The race for China's prime fintech platform: Ant vs Tencent


As a group of ants With its record IPO, abruptly canceled by Beijing, investors and analysts are drawing Tencent's attention to fintech interests, which are recognized as Ant's arch-rivals in China.

This is a bit complicated, not least because they span a number of Tencent properties and, unlike Ant, they don't come from a single brand or operational structure – at least not one that's obvious to the outside world.

However, if you test Tencent's fintech operations on a broader basis – from direct operations like WeChat Pay off for its sizeable strategic investments and third-party marketplaces – you've got something comparable in size to Ant, and even larger in some services.

Hidden business

Ant disproved the comparison with Tencent or anyone else. In a response to China's securities regulator in September, the Jack Ma-controlled, Alibaba-backed fintech giant said it was "not comparable" to WeChat Pay, the fintech tool in WeChat, Tencent's flagship messenger.

“There are many digital payments and merchant service providers around the world, including Tencent's WeChat Pay. However, the payment services offered by these companies are different from our digital payment and merchant services. They are not comparable. In terms of digital finance, our way of working with and serving financial institutions and our revenue model are new and have no counterparts, ”the company stated in a somewhat Hubristic response.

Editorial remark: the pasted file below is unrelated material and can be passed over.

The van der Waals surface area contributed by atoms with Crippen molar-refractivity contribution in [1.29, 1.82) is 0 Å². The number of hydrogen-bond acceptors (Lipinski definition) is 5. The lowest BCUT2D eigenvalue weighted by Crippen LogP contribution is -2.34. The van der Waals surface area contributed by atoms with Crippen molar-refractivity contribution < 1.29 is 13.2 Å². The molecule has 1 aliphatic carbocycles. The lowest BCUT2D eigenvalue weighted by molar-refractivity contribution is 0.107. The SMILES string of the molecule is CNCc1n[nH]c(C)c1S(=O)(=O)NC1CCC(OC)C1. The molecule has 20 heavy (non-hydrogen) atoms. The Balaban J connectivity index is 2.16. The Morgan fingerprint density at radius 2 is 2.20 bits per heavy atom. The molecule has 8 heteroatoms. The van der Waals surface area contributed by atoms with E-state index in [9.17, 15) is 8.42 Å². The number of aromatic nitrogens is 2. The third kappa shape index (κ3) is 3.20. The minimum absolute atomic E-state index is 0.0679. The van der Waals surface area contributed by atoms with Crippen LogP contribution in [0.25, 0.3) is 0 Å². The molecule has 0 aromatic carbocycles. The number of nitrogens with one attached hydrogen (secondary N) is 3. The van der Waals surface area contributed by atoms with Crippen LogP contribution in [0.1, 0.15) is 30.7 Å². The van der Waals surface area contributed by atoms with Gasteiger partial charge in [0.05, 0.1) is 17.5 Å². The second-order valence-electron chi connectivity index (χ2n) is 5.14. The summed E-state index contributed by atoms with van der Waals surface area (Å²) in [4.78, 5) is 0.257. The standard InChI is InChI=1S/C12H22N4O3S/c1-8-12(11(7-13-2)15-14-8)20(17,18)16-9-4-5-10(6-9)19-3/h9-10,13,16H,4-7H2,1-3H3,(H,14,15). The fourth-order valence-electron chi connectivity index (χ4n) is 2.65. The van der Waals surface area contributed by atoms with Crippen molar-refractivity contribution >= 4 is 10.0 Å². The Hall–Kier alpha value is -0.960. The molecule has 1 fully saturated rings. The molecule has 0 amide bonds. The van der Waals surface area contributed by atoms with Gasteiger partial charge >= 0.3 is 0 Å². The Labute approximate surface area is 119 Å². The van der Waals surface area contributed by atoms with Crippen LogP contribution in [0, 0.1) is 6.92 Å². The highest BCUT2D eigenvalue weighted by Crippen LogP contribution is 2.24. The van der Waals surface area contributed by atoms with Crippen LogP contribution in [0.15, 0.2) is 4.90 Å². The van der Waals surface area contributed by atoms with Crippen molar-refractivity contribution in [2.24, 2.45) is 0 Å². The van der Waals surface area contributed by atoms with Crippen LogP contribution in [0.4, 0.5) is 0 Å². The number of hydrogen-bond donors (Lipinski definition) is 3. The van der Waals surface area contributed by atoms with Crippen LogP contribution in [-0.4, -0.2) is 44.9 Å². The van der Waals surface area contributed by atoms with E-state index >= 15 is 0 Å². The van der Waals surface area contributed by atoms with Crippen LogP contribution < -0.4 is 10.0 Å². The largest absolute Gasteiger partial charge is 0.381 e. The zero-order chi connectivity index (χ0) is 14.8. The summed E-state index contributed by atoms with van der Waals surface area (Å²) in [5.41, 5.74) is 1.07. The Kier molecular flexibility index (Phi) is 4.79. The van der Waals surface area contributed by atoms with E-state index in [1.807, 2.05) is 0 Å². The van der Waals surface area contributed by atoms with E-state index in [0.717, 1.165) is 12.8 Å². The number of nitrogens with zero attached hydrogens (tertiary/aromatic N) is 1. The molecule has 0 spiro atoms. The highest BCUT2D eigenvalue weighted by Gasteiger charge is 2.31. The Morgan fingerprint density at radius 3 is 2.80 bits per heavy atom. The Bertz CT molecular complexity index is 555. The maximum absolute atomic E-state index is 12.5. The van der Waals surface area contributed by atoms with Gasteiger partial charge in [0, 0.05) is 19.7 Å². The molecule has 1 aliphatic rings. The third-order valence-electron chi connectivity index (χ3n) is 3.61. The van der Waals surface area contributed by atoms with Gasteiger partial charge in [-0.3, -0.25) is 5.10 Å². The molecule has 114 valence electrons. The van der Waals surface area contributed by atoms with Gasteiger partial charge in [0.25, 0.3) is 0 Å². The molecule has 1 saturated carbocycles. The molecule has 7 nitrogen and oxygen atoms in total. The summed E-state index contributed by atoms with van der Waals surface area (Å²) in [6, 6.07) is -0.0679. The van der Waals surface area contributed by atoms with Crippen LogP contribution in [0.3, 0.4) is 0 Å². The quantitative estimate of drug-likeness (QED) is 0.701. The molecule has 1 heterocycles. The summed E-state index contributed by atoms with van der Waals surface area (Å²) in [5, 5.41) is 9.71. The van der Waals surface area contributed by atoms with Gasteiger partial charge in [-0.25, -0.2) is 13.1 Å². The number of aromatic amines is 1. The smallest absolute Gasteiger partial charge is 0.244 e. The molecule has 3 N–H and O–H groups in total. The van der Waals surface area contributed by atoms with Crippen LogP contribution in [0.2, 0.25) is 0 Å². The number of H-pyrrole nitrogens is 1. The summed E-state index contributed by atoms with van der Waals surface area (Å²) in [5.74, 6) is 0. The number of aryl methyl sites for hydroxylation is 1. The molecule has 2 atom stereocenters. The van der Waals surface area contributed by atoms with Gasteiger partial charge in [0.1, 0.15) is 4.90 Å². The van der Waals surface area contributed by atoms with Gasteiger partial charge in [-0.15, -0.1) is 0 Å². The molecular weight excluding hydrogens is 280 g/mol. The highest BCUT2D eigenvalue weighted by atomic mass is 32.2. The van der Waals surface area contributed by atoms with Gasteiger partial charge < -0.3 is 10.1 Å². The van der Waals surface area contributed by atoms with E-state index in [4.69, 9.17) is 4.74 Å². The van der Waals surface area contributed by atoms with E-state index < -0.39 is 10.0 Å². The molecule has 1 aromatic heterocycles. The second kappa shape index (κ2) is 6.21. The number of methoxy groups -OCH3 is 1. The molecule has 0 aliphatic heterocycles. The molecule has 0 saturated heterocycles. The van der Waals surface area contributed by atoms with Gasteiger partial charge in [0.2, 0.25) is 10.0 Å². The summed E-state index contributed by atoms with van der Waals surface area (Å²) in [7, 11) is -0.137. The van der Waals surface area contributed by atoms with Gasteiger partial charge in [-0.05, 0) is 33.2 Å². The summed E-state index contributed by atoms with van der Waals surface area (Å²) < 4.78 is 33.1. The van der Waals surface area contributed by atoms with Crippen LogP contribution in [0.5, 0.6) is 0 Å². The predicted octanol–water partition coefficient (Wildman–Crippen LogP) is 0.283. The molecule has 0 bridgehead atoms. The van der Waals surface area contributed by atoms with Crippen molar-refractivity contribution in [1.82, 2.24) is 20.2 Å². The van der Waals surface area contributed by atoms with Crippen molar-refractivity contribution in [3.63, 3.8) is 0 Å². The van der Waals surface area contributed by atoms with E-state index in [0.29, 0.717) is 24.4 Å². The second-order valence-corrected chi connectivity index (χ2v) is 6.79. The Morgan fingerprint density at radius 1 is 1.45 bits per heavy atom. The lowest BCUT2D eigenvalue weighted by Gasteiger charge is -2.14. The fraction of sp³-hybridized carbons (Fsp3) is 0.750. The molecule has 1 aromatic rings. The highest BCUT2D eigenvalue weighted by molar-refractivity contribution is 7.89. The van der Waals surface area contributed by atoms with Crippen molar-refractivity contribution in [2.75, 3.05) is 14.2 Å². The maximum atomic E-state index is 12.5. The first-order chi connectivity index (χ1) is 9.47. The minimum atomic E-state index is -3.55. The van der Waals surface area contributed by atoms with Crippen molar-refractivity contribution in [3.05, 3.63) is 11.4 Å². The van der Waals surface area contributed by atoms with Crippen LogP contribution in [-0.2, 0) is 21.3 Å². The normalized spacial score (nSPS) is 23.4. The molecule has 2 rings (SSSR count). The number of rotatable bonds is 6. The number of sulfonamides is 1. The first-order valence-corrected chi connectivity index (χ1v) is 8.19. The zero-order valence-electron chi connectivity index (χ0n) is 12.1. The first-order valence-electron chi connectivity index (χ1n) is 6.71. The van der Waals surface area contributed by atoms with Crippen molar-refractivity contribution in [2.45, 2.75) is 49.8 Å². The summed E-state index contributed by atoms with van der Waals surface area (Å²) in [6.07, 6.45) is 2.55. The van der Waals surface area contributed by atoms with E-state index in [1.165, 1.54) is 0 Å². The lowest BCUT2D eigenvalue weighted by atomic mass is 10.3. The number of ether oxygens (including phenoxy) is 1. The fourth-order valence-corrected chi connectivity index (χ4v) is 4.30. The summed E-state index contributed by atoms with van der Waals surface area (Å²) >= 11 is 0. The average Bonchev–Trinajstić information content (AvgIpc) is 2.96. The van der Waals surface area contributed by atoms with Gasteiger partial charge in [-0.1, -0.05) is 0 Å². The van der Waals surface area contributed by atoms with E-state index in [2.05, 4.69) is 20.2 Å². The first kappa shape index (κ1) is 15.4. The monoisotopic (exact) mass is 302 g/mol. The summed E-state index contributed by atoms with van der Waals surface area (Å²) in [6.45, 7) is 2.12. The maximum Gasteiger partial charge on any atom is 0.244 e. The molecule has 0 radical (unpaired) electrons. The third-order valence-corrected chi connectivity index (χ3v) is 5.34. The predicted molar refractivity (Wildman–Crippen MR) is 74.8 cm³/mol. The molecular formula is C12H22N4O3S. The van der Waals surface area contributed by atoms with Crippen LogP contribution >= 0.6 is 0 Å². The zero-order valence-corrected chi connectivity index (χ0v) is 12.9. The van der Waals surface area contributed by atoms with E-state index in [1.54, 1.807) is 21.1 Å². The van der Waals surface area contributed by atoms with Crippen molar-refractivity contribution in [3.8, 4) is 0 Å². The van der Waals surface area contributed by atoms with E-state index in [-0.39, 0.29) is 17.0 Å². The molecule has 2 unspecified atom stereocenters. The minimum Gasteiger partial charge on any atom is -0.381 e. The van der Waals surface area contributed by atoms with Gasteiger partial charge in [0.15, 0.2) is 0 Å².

There is no denying that Ant is a pioneer in expanding financial inclusion in China, where millions remain outside the formal banking system. However, Tencent has caught up in the digital finance space and has made great strides, particularly in electronic payments.

Both companies ventured into Fintech by initially offering consumers a digital payment option, even though the Alipay and WeChat Pay brands do not reflect the breadth of the services advertised by the platforms today. Alipay, Ant's flagship app, is now a comprehensive marketplace selling Ant's in-house products and countless third-party products like microcredit and insurance. The app, like WeChat Pay, also enables a growing list of public services so users can see their taxes, pay utility bills, book a hospital visit, and more.